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United States Department of Agriculture

Agricultural Research Service

Title: Effects of Methods of Exposure to Eastern Red Cedar Foliage on Cedar Consumption by Boer Crossbred Wether Goats

Authors
item Animut, G - DE LA GARZA GOAT INST
item Goetsch, A - DE LA GARZA GOAT INST
item Estell, Richard
item Merkel, R - DE LA GARZA GOAT INST
item Dawson, L - OKLAHOMA STATE UNIV
item Sahlu, T - DE LA GARZA GOAT INST
item Puchala, R - DE LA GARZA GOAT INST

Submitted to: Dairy Goat Field Day Proceedings
Publication Type: Abstract Only
Publication Acceptance Date: March 24, 2004
Publication Date: April 24, 2004
Citation: Animut, G., Goetsch, A.L., Estell, R.E., Merkel, R.C., Dawson, L.J., Sahlu, T., Puchala, R. 2004. Effects of methods of exposure to Eastern red cedar foliage on cedar consumption by Boer crossbred wether goats [abstract]. Dairy Goat Field Day Proceedings. 19:188.

Technical Abstract: Twenty-four Boer crossbred yearling wethers (23.5 ± 2.31 kg initial BW) were used to determine effects of stepwise increases in dietary level of Eastern red cedar (Juniperus virginiana) foliage (CF), compared with a constant, relatively high level and subsequent availability of low-quality forage, on present and later consumption of CF. Animals were penned individually in Phases 1 (8 wk) and 3 (2 wk) and during Phase 2 (6 wk) wethers were kept in a pasture not containing cedar trees and were fed wheat hay. In Phase 1 a concentrate-based diet (CBD, 12.6% CP and 35.5% NDF) was offered at approximately 85% of the maintenance energy requirement alone (Control) or with weekly stepwise (Step) increases in level of substitution of CF for CBD (0, 1.25, 2.5, 5, 10, 15, 20, and 25% in wk 1-8, respectively; DM basis) or substitution of 25% CF in wk 2-8 (Set). In Phase 3 (2 wk), all wethers were offered the diet of 75% CBD and 25% CF as previously, without or with separate free-choice access to low-quality grass hay. CF was harvested weekly, refrigerated and hand-mixed with CBD prior to feeding. In Phase 1, intake of CF as a percentage of that offered was greater (P < 0.05) for Step vs. Set in wk 3-8 (wk 3: 86 and 48; wk 4: 89 and 56; wk 5: 90 and 71; wk 6: 96 and 81; wk 7: 93 and 63; wk 8: 96 and 84), although CF intake as g/day was greater (P < 0.05) for Set vs. Step in all but wk 7 and 8. In Phase 3, CBD intake was similar among treatments, and hay intake when offered averaged 149, 134 and 124 g/day for Step, Set and Control, respectively. For wethers not receiving hay, CF intake as g/day for Step was greatest among treatments (P < 0.05) but was not different from treatments with offered hay (67, 37, 30, 55, 53 and 56 g/day for Step, Set and Control without and with hay, respectively; SE = 7.1). Similarly, CF intake as a percentage of that offered ranked (P < 0.05) Step > Set > Control without hay, but was not different between Step without hay and treatments with hay (78, 41, 34, 61, 57 and 60% for Step, Set and Control without and with hay, respectively; SE = 7.6). Concentrations of various blood constituents at the end of Phases 1 and 3 did not indicate adverse health effects of CF consumption. In conclusion, gradual increases in dietary level of CF deserve further research as a potential means to elevate present and future CF consumption, with attention also directed to effects of type and level of other feedstuffs offered.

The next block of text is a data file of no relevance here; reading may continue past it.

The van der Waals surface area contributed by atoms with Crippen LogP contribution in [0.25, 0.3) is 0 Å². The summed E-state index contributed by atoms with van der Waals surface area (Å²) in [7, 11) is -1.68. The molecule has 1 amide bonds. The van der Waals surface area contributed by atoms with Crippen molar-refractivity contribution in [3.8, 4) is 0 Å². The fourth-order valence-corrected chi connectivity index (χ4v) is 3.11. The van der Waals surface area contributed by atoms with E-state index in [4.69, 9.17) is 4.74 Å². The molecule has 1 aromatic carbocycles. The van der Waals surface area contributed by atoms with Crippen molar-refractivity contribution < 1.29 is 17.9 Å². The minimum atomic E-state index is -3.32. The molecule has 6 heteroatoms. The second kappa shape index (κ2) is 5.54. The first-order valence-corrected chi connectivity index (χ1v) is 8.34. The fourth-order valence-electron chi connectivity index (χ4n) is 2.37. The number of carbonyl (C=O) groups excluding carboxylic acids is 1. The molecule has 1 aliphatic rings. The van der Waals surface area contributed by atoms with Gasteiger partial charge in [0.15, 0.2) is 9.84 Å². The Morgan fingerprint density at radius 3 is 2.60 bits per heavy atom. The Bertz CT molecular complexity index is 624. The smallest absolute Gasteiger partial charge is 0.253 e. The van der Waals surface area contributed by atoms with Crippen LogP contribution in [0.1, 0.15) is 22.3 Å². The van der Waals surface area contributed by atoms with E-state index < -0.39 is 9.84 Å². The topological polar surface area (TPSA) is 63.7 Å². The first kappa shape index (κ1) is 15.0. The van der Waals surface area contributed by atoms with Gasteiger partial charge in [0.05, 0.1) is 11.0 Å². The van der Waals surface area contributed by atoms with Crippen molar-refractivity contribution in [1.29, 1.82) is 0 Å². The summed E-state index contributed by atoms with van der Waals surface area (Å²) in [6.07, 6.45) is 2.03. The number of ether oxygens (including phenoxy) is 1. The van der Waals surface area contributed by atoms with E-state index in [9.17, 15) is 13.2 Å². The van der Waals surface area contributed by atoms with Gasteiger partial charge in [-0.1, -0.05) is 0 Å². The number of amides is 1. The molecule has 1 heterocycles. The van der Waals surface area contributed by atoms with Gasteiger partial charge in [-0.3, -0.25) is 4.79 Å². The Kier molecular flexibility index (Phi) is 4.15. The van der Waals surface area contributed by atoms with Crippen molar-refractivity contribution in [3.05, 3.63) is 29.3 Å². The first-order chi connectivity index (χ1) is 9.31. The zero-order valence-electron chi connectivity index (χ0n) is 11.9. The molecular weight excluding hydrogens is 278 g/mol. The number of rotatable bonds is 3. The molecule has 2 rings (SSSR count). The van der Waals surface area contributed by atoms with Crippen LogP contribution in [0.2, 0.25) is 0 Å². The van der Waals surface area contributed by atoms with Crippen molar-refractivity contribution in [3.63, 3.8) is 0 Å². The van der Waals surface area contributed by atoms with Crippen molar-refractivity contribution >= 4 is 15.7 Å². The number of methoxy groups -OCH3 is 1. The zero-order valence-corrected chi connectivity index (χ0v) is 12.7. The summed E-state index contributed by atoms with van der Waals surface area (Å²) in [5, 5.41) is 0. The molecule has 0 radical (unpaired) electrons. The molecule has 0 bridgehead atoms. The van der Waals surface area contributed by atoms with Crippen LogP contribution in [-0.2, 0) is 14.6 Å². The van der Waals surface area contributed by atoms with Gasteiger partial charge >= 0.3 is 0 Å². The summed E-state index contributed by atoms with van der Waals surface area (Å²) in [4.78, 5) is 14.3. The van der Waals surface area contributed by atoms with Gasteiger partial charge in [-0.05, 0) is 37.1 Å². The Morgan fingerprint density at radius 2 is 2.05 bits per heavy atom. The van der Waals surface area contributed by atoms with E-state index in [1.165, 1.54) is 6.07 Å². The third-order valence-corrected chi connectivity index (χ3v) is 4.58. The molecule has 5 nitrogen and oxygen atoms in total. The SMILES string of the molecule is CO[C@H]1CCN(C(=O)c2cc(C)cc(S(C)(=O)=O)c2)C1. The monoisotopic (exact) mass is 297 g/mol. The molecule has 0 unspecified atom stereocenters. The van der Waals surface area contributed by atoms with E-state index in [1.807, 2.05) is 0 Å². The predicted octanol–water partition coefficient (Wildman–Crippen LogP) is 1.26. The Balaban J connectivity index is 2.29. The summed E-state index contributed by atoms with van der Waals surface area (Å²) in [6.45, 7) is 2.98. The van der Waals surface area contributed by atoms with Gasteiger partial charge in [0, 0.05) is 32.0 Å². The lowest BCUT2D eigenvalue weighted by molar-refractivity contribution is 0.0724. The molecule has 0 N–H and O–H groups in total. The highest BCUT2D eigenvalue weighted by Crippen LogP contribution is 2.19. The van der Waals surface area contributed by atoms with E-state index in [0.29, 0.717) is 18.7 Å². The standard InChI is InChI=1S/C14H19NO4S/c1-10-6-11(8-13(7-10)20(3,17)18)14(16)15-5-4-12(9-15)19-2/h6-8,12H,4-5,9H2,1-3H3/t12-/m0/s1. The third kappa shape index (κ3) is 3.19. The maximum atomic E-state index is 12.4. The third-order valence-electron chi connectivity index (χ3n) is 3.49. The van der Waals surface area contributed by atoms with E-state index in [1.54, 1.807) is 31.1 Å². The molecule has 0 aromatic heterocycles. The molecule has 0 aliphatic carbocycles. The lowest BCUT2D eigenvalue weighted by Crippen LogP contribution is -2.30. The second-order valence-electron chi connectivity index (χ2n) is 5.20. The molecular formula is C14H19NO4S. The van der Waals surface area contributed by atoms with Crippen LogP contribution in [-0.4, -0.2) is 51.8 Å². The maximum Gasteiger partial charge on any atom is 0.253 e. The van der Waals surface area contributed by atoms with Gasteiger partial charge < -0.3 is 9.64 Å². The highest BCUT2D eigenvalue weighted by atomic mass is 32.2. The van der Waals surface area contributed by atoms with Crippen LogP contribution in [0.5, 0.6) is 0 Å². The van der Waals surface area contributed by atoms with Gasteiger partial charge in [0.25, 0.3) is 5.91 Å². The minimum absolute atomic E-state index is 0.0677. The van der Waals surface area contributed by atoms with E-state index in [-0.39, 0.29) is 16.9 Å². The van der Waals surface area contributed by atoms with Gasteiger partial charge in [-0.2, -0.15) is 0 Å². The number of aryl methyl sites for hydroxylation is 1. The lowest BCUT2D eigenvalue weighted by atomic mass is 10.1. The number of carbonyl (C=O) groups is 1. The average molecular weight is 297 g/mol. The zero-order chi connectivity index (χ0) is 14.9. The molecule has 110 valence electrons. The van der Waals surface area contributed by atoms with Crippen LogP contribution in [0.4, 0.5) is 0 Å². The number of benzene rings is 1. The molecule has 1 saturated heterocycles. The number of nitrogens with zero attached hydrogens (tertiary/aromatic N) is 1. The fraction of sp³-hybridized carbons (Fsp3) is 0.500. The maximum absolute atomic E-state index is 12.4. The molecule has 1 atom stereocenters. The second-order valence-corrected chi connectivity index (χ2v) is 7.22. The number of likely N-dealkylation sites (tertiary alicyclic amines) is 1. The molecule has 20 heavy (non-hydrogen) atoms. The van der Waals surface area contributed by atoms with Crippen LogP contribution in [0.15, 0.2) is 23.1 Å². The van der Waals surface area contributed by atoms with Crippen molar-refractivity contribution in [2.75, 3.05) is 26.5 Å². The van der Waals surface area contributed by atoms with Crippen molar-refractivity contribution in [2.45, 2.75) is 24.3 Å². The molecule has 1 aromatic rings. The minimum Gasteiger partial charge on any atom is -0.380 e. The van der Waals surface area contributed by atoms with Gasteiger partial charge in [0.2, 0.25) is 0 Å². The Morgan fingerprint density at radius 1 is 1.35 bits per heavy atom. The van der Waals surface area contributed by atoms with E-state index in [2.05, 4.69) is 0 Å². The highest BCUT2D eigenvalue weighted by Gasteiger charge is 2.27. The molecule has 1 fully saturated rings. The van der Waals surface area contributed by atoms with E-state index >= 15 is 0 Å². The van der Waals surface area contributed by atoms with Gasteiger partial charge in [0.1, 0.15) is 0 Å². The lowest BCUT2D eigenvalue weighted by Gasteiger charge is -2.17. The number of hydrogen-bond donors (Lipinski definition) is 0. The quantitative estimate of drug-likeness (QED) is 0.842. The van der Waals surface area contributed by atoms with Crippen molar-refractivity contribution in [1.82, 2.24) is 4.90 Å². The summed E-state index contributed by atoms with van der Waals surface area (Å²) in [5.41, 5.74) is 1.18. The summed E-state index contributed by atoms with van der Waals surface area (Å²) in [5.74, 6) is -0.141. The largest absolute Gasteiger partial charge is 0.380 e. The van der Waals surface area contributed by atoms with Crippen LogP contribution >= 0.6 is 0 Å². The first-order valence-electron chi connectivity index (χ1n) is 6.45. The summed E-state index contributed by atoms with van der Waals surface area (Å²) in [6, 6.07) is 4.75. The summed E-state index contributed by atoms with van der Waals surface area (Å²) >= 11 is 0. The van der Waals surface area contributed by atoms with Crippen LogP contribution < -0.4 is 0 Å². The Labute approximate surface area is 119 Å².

Last Modified: 10/25/2014
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